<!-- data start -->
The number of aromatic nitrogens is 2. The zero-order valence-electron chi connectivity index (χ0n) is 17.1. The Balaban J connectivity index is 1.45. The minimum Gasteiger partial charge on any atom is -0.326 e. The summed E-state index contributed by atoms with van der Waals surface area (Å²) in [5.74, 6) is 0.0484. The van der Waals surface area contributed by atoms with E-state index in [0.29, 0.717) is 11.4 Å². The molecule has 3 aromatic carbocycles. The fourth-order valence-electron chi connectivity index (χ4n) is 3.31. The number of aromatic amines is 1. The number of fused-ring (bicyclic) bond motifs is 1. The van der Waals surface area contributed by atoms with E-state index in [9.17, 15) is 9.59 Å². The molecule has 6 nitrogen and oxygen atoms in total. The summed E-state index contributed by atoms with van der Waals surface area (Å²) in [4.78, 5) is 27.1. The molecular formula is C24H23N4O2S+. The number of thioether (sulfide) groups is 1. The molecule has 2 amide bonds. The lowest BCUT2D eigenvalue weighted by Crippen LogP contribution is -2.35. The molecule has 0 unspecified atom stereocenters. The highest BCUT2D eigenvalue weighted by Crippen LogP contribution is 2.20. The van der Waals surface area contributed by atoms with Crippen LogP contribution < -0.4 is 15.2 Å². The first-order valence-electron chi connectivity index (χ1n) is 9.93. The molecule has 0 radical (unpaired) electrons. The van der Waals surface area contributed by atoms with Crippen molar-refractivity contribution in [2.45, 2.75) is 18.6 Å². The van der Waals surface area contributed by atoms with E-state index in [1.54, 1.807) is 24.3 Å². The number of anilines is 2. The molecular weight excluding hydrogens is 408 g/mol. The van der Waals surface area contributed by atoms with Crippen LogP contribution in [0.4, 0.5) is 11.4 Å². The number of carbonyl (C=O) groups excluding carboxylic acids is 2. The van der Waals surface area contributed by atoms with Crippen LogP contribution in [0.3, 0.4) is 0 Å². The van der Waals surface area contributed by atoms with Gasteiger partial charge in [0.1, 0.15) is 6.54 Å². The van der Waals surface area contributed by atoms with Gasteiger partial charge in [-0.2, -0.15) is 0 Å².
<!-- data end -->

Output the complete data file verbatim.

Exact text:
The number of aromatic nitrogens is 2. The zero-order valence-electron chi connectivity index (χ0n) is 17.1. The Balaban J connectivity index is 1.45. The minimum Gasteiger partial charge on any atom is -0.326 e. The summed E-state index contributed by atoms with van der Waals surface area (Å²) in [5.74, 6) is 0.0484. The van der Waals surface area contributed by atoms with E-state index in [0.29, 0.717) is 11.4 Å². The molecule has 3 aromatic carbocycles. The fourth-order valence-electron chi connectivity index (χ4n) is 3.31. The number of aromatic amines is 1. The number of fused-ring (bicyclic) bond motifs is 1. The van der Waals surface area contributed by atoms with E-state index in [9.17, 15) is 9.59 Å². The molecule has 6 nitrogen and oxygen atoms in total. The summed E-state index contributed by atoms with van der Waals surface area (Å²) in [4.78, 5) is 27.1. The molecular formula is C24H23N4O2S+. The number of thioether (sulfide) groups is 1. The molecule has 2 amide bonds. The lowest BCUT2D eigenvalue weighted by Crippen LogP contribution is -2.35. The molecule has 0 unspecified atom stereocenters. The highest BCUT2D eigenvalue weighted by Crippen LogP contribution is 2.20. The van der Waals surface area contributed by atoms with Crippen LogP contribution < -0.4 is 15.2 Å². The first-order valence-electron chi connectivity index (χ1n) is 9.93. The molecule has 0 radical (unpaired) electrons. The van der Waals surface area contributed by atoms with Crippen molar-refractivity contribution in [2.45, 2.75) is 18.6 Å². The van der Waals surface area contributed by atoms with E-state index in [1.54, 1.807) is 24.3 Å². The number of anilines is 2. The molecular weight excluding hydrogens is 408 g/mol. The van der Waals surface area contributed by atoms with Crippen LogP contribution in [0.4, 0.5) is 11.4 Å². The number of carbonyl (C=O) groups excluding carboxylic acids is 2. The van der Waals surface area contributed by atoms with Crippen LogP contribution in [0.3, 0.4) is 0 Å². The van der Waals surface area contributed by atoms with Gasteiger partial charge in [0.1, 0.15) is 6.54 Å². The van der Waals surface area contributed by atoms with Gasteiger partial charge in [-0.2, -0.15) is 0 Å².